“I have been taking stock of just how many have called at Charley’s emporium, Alchemy. It has been encouraging to see both adults and children visiting frequently.
“My solution to the problem will be to bring at least five children to Avalon.” Ezrin paused knowing the furore this would cause.
Lokian was the first to react.
He stood quickly, clattering his chair behind him in the process before ranting, “I will not stay here and listen to anymore of this nonsense. Sivan, you must know it is impossible for this to happen. It’s also extremely dangerous for us. Ezrin has lost his mind!”
He remained standing as Ea’s spoke, his usually vacant eyes taking notice of his surroundings, shaking his unruly hair.
“Sivan, I feel I must agree with Lokian. This does seem to go against convention. I cannot see how it can be done.”
His grey eyes held an apology as he looked down the table towards Ezrin.
Lokian sat down in triumph, waiting for the Head of the Council to speak.
Murmurs were once again bouncing around the table.
Sivan, impassive as ever said, “Let Ezrin continue.”
Lokian’s head twisted abruptly to look at him but he remained silent as Ezrin spoke.
“I know this idea is unusual…only once has it been tried before. But we know there are specific things that have to be done in the Star Realm and only someone from Elsewhere can do them.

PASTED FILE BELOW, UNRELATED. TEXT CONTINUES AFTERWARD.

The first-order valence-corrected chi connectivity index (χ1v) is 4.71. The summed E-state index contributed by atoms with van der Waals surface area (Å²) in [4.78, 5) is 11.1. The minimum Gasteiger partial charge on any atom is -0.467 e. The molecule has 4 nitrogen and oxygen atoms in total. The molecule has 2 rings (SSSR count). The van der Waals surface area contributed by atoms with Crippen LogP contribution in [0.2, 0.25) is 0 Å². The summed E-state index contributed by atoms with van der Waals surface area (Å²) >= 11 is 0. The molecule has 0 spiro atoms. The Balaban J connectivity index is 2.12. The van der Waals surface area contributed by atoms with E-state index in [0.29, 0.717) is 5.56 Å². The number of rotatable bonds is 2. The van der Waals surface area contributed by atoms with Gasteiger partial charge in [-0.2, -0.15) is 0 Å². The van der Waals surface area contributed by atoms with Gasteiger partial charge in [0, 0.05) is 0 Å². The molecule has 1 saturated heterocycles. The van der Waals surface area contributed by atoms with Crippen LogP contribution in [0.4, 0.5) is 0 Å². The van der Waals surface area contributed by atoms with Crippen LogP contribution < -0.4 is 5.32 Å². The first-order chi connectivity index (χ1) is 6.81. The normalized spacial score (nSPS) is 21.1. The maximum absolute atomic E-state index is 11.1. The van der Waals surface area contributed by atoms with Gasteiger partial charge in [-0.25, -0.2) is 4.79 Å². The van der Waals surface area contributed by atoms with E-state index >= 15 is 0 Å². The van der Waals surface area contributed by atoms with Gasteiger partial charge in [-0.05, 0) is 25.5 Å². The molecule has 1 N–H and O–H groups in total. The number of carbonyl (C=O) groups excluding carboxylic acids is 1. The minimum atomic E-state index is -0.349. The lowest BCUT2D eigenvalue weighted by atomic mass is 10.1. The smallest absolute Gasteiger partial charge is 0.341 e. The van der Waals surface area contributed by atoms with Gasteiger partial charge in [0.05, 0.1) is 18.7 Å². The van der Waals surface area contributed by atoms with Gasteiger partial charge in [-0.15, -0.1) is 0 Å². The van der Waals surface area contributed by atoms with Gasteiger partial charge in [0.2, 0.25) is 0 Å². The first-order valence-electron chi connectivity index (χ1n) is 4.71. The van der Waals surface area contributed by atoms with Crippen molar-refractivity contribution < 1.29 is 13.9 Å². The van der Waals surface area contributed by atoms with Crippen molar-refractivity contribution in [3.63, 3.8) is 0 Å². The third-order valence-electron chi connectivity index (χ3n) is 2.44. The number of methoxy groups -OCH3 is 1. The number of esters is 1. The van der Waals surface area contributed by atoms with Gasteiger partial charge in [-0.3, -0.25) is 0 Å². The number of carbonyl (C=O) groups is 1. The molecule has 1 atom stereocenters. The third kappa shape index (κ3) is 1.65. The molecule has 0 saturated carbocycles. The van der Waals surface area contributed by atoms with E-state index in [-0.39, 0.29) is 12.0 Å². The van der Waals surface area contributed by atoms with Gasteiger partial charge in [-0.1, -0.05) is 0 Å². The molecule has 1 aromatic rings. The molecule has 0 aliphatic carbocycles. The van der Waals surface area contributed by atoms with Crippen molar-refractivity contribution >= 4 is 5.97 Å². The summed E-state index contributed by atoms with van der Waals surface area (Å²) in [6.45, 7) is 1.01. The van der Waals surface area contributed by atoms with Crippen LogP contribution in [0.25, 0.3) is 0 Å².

“If my theory is correct, certain items need to be collected, this will help strengthen our own worlds and, we will have the added bonus of the children believing in magic once more. When they return, their experiences will infiltrate and multiply on Elsewhere more than ever before.”
Monanic’s spiky hair bristled as he interrupted Ezrin’s flow, his voice passing electrically through the air – sharp and powerful.
“With all due respect, Ezrin, how is this possible? How can it work…only the dead or waiting can pass through Avalon? I have never heard of such a thing.”
Ezrin looked directly at Monanic to answer his question.
“As we all know, Avalon is the place between the material and the spiritual worlds, that is to say between the things we can touch and the things we can’t. It allows spirits to pass to the Light or to be reborn. Of course it also gives shelter to those who are waiting for a decision, some of whom then go back to their bodies Elsewhere.